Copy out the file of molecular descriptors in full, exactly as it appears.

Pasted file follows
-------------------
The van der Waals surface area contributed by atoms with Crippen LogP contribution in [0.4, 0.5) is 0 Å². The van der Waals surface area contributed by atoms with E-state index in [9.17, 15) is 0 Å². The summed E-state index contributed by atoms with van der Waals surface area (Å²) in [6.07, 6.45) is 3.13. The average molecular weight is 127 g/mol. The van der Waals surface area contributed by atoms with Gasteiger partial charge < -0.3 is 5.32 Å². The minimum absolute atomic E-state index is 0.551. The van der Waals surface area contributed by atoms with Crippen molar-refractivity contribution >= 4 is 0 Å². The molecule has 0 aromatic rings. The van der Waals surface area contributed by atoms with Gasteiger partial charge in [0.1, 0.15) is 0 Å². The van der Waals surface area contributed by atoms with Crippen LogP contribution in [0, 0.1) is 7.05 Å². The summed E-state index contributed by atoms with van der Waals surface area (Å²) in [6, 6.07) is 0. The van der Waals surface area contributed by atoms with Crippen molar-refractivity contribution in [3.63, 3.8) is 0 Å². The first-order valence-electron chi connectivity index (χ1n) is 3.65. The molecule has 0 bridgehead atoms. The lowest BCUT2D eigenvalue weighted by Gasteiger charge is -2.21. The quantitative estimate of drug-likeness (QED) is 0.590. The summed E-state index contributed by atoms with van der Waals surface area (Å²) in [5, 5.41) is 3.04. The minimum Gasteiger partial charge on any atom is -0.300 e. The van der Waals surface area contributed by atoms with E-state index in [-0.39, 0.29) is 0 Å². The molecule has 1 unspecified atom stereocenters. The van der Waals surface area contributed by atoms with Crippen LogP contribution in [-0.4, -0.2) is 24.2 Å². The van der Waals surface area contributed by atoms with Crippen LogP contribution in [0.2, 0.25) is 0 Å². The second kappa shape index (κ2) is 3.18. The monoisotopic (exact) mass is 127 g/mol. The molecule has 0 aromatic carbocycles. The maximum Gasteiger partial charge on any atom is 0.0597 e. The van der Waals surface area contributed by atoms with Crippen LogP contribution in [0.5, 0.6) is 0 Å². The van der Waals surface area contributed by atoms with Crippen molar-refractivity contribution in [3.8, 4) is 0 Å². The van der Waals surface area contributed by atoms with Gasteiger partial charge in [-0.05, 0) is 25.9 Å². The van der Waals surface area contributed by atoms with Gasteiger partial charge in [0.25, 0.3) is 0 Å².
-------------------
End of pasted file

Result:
The van der Waals surface area contributed by atoms with Crippen LogP contribution in [0.4, 0.5) is 0 Å². The van der Waals surface area contributed by atoms with E-state index in [9.17, 15) is 0 Å². The summed E-state index contributed by atoms with van der Waals surface area (Å²) in [6.07, 6.45) is 3.13. The average molecular weight is 127 g/mol. The van der Waals surface area contributed by atoms with Gasteiger partial charge < -0.3 is 5.32 Å². The minimum absolute atomic E-state index is 0.551. The van der Waals surface area contributed by atoms with Crippen molar-refractivity contribution >= 4 is 0 Å². The molecule has 0 aromatic rings. The van der Waals surface area contributed by atoms with Gasteiger partial charge in [0.1, 0.15) is 0 Å². The van der Waals surface area contributed by atoms with Crippen LogP contribution in [0, 0.1) is 7.05 Å². The summed E-state index contributed by atoms with van der Waals surface area (Å²) in [6, 6.07) is 0. The van der Waals surface area contributed by atoms with Crippen molar-refractivity contribution in [3.63, 3.8) is 0 Å². The first-order valence-electron chi connectivity index (χ1n) is 3.65. The molecule has 0 bridgehead atoms. The lowest BCUT2D eigenvalue weighted by Gasteiger charge is -2.21. The quantitative estimate of drug-likeness (QED) is 0.590. The summed E-state index contributed by atoms with van der Waals surface area (Å²) in [5, 5.41) is 3.04. The minimum Gasteiger partial charge on any atom is -0.300 e. The van der Waals surface area contributed by atoms with E-state index in [-0.39, 0.29) is 0 Å². The molecule has 1 unspecified atom stereocenters. The van der Waals surface area contributed by atoms with Crippen LogP contribution in [-0.4, -0.2) is 24.2 Å². The van der Waals surface area contributed by atoms with Crippen LogP contribution in [0.2, 0.25) is 0 Å². The second kappa shape index (κ2) is 3.18. The monoisotopic (exact) mass is 127 g/mol. The molecule has 0 aromatic carbocycles. The maximum Gasteiger partial charge on any atom is 0.0597 e. The van der Waals surface area contributed by atoms with Crippen LogP contribution in [0.5, 0.6) is 0 Å². The van der Waals surface area contributed by atoms with Crippen molar-refractivity contribution in [3.8, 4) is 0 Å². The van der Waals surface area contributed by atoms with Gasteiger partial charge in [-0.05, 0) is 25.9 Å². The van der Waals surface area contributed by atoms with Gasteiger partial charge in [0.25, 0.3) is 0 Å².